Wall Street investment bank Lehman Brothers (LEH) said Tuesday it would acquire Van der Moolen's (VDM) NYSE specialist business and certain technology, confirming rumors that began circulating late last week (full story). Lehman said it would use the unit to establish a market-making firm that will trade in 416 NYSE-listed issues, making it the number-four NYSE specialist. Van der Moolen said it had sold the assets for zero consideration, and that it would take a €40 million euro ($59M) "derecognition" charge, excluding severance and restructuring charges. "This transaction marks the end of an era for our company," VDM CEO Richard den Drijver said, adding the firm's U.S. focus will now center on trading at the Chicago Board Stock Exchange [CSBX]. The firms expect the deal to close on Dec. 10.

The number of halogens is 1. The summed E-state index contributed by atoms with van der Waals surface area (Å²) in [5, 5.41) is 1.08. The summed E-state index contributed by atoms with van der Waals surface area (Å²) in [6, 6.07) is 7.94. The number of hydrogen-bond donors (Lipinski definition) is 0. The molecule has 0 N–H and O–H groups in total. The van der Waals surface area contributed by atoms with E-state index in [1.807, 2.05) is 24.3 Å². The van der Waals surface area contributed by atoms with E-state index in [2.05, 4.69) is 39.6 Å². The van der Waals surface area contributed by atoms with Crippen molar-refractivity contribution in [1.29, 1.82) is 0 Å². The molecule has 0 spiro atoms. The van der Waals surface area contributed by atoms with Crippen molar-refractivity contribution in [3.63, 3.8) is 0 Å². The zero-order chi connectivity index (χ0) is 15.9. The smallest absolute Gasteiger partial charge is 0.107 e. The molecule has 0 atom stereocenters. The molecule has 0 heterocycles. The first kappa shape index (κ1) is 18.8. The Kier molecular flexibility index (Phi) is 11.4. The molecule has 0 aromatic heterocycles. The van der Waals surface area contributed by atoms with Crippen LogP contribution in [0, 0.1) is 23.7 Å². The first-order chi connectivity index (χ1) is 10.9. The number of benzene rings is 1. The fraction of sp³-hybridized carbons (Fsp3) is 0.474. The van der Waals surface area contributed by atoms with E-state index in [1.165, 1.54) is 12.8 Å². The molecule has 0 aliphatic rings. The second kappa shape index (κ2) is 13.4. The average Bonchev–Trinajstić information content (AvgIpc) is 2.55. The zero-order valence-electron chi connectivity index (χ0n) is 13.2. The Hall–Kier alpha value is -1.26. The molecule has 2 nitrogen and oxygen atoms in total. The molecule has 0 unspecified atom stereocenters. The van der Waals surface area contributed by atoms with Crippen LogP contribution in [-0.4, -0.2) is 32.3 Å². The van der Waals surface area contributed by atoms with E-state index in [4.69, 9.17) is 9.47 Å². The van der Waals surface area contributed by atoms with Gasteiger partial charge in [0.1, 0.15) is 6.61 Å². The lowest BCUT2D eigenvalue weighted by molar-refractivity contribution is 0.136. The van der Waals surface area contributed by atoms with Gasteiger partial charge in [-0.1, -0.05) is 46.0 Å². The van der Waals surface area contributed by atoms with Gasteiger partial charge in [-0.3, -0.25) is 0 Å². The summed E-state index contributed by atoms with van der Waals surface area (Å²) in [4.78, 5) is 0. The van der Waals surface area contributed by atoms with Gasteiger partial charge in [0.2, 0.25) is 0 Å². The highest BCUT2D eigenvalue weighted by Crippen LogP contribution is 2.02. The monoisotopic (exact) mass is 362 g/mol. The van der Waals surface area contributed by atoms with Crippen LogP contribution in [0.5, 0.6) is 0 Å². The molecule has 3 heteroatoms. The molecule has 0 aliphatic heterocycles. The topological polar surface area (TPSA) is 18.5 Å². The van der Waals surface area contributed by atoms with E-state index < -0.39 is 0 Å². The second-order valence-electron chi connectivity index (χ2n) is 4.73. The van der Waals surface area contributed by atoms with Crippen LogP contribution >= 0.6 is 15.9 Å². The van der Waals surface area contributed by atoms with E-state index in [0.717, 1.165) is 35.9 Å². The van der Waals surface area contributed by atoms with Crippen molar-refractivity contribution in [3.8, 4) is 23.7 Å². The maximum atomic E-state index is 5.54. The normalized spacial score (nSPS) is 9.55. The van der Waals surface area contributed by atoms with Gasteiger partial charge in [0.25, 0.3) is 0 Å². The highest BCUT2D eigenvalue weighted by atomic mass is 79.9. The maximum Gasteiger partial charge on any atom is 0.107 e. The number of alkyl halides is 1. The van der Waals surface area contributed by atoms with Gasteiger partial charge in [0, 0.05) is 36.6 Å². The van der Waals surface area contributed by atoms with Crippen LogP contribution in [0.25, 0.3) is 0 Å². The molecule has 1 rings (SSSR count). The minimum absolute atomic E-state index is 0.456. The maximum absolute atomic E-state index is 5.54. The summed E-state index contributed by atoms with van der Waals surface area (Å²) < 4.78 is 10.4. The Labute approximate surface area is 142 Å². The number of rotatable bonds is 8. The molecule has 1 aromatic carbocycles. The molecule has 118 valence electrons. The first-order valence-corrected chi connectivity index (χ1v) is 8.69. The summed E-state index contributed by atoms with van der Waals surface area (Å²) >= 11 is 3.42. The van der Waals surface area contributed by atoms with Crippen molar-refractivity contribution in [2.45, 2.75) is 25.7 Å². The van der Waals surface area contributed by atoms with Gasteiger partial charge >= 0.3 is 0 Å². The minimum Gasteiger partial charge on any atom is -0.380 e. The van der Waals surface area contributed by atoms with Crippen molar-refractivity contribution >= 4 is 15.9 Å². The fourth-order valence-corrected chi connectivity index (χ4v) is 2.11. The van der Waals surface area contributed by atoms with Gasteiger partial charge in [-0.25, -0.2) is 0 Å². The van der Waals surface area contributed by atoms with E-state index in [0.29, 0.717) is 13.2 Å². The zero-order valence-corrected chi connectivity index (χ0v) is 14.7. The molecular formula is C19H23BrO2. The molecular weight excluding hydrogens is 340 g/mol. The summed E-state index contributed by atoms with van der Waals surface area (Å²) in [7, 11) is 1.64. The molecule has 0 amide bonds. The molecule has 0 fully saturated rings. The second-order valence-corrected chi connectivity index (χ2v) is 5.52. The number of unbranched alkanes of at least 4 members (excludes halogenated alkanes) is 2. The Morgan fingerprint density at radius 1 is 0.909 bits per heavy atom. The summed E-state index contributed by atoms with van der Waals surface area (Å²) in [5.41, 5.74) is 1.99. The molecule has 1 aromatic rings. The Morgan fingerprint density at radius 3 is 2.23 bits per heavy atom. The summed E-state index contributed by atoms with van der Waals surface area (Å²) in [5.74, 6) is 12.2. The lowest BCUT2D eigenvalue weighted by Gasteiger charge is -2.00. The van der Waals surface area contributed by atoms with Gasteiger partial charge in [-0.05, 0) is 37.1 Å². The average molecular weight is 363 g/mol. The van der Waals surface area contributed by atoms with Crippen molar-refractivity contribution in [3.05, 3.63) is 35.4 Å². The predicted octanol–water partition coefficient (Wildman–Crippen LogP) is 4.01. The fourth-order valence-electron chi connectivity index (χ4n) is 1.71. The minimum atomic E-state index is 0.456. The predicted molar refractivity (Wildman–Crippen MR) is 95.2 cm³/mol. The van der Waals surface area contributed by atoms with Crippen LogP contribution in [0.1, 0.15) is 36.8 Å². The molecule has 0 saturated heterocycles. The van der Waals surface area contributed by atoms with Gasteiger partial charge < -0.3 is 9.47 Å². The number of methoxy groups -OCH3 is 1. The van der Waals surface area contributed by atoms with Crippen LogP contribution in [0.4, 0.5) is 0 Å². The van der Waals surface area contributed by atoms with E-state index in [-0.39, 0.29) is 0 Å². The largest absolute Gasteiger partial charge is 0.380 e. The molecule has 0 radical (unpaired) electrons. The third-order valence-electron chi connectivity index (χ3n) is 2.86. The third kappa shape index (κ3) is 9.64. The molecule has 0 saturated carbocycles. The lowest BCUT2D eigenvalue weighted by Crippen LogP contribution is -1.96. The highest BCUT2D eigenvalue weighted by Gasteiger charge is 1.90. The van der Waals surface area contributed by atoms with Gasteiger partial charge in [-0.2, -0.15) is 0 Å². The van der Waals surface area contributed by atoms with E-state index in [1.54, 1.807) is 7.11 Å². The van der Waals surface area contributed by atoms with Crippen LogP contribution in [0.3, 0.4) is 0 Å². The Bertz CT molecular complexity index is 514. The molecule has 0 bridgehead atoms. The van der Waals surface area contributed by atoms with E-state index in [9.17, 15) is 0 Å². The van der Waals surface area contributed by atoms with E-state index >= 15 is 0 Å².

Former Lehman CFO and Bernstein analyst Brad Hintz had said the prospect surprised him in light of attempts by investment banks to internalize order flow. But media reports say the NYSE may be in talks with several firms about becoming specialists to add to the exchange's current six -- units of Bank of America (NYSE:BAC), Goldman Sachs (NYSE:GS) Bear Stearns (NYSE:BSC) and Lehman, along with LaBranche (NYSE:LAB) and Kellogg. Sources noted possible rule changes on the NYSE floor could bolster specialists' profitability.
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